The very idea of climate change — aka global warming — and fossil fuels’ role in that alleged process boil the blood of non-believers, scientific evidence be darned! 

It is hard to make a case against climate change, though, when we are all running around in shorts and sandals and painting our toenails summer red the week before Christmas. Even so, all I could think of when I read about the whoop-de-do surrounding tiny Woodland, North Carolina, over solar panels was “You really cannot make this stuff up!”

Woodland, a municipality of about 800 souls in Northampton County, an area North Carolinians refer to as “down East,” has just learned a brutal lesson in the realities of social media and the international reach of the Internet. Turns out it is not much fun to be the butt of jokes about country bumpkins, local yokels and Clampetts reincarnated. As best I can glean from news accounts, the situation is this.

Woodland, like many rural areas in our state, has embraced solar farming. The area remains rural poor and largely under educated. Solar farms are clean industries in an area that has few industries of any sort. 

Woodland has already approved three solar farms encircling the town, one of which is close to completion. A fourth solar company applied to the town council earlier this month for one more farm, and as Gomer Pyle might say, “all heck broke loose.” Local residents expressed opposition to yet another solar project with such memorable points of view as solar panels “suck up all the energy from the sun.” A retired science teacher shared her worry about local plants, asserting that solar panels take so much sunlight, plants do not get enough and turn brown. She also noted the high number of cancer deaths in the area and shared that no one could convince her that solar panels do not cause cancer. 

The Woodland Town Council voted not to rezone the property in question and imposed a moratorium on future solar projects, and the story went viral. A quick Google search confirms that lots of folks all over the world were having a good chuckle at Woodland’s expense.

Not so fast.

While members of the Flat Earth Society did speak, so did other local residents whose concerns seem more reasonable. They spoke of declining property values, young people with no job prospects since solar farming requires few employees and encroachment on residential areas. Such concerns are also heard beyond the confines of Woodland.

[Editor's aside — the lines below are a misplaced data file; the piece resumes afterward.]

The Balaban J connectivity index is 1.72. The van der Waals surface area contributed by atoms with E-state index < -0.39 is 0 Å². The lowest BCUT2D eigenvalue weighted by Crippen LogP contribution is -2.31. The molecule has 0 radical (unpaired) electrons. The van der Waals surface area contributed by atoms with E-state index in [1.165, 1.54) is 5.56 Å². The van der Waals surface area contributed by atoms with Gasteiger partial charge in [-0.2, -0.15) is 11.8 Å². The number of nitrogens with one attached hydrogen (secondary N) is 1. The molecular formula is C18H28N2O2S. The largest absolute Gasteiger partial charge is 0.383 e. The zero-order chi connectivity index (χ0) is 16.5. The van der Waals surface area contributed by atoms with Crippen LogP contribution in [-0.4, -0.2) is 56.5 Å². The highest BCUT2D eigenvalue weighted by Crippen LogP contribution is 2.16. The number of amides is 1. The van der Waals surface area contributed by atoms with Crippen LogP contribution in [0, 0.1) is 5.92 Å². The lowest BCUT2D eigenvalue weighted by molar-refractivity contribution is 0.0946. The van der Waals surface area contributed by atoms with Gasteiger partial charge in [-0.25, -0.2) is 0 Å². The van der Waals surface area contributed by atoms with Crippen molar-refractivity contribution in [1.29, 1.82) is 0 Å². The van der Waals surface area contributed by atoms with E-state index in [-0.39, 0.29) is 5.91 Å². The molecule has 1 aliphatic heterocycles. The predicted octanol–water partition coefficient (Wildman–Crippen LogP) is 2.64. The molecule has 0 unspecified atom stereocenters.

Interest in alternative energy sources including solar has been rising along with concern about the impact of fossil fuels on our environment. North Carolina has become a magnet for solar farms with our mostly sunny weather, flat rural areas with cheap farmland, especially when it is close to power grid connections. So popular are we that North Carolina is now fourth in the nation in solar output. Not everybody is happy about this development, as Woodland residents clearly expressed.

Objections in Woodland and elsewhere generally center on solar farms’ effects on property values and local economies and not so much on the safety of solar farming for both plants and animals, including human beings. Also concerning is the rapid transformation of North Carolina’s rural landscape from soybean and tobacco fields to acres of glowing blue solar panels wthat now dot our countryside. N.C. State University crop science professor Ron Heiniger was quoted in the News and Observer about the transformation of eastern North Carolina in particular. Says Heiniger, it “may well be one of the most important agricultural issues of our generation.” He goes on to say that solar farming could become so widespread that some traditionally agricultural land may never be farmed again.

There is a lot going on here.

Economic angst about land values and the morphing of traditional industries into who knows what. Agricultural lifestyles that no longer support and sustain generations of families. Rural and urban. Young people seeking a living and the people who want them to stay home. Quality education in the 21st century. Tradition and technology in a world that now moves with lightning speed. 

After the vote and the mocking of Woodland on social media, town officials scrambled to explain what had occurred. Mark Lane, a town council member, took pains to explain the town’s position. “We’re not opposed to the solar farm itself. We wanted to make sure they didn’t overtake the town.”

Lane’s statement rings true.

As for your columnist, I am pondering whether I will wear a gauzy cotton dress or a snugly wool sweater to Christmas dinner. Happy holidays to all, including the folks in Woodland!

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